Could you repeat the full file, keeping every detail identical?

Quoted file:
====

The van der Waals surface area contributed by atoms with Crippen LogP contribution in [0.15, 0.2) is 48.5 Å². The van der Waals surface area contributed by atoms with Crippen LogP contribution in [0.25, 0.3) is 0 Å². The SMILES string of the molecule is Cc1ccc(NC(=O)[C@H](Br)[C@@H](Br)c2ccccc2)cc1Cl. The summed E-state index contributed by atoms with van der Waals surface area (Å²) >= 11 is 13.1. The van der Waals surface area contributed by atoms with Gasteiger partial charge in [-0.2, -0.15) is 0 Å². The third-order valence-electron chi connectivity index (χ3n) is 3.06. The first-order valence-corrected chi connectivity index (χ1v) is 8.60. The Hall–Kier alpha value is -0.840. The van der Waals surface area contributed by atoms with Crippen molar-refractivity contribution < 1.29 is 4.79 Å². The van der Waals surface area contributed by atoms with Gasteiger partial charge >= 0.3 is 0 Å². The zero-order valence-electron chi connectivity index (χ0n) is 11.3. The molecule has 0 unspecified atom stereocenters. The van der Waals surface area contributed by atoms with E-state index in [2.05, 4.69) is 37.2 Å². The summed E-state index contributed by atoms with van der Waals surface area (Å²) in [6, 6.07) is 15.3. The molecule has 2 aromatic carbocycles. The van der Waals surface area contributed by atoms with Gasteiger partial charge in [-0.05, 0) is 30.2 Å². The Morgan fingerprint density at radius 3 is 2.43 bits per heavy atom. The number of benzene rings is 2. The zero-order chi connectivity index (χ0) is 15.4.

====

The van der Waals surface area contributed by atoms with Crippen LogP contribution in [0.15, 0.2) is 48.5 Å². The van der Waals surface area contributed by atoms with Crippen LogP contribution in [0.25, 0.3) is 0 Å². The SMILES string of the molecule is Cc1ccc(NC(=O)[C@H](Br)[C@@H](Br)c2ccccc2)cc1Cl. The summed E-state index contributed by atoms with van der Waals surface area (Å²) >= 11 is 13.1. The van der Waals surface area contributed by atoms with Gasteiger partial charge in [-0.2, -0.15) is 0 Å². The third-order valence-electron chi connectivity index (χ3n) is 3.06. The first-order valence-corrected chi connectivity index (χ1v) is 8.60. The Hall–Kier alpha value is -0.840. The van der Waals surface area contributed by atoms with Crippen molar-refractivity contribution < 1.29 is 4.79 Å². The van der Waals surface area contributed by atoms with Gasteiger partial charge >= 0.3 is 0 Å². The zero-order valence-electron chi connectivity index (χ0n) is 11.3. The molecule has 0 unspecified atom stereocenters. The van der Waals surface area contributed by atoms with E-state index in [2.05, 4.69) is 37.2 Å². The summed E-state index contributed by atoms with van der Waals surface area (Å²) in [6, 6.07) is 15.3. The molecule has 2 aromatic carbocycles. The van der Waals surface area contributed by atoms with Gasteiger partial charge in [-0.05, 0) is 30.2 Å². The Morgan fingerprint density at radius 3 is 2.43 bits per heavy atom. The number of benzene rings is 2. The zero-order chi connectivity index (χ0) is 15.4.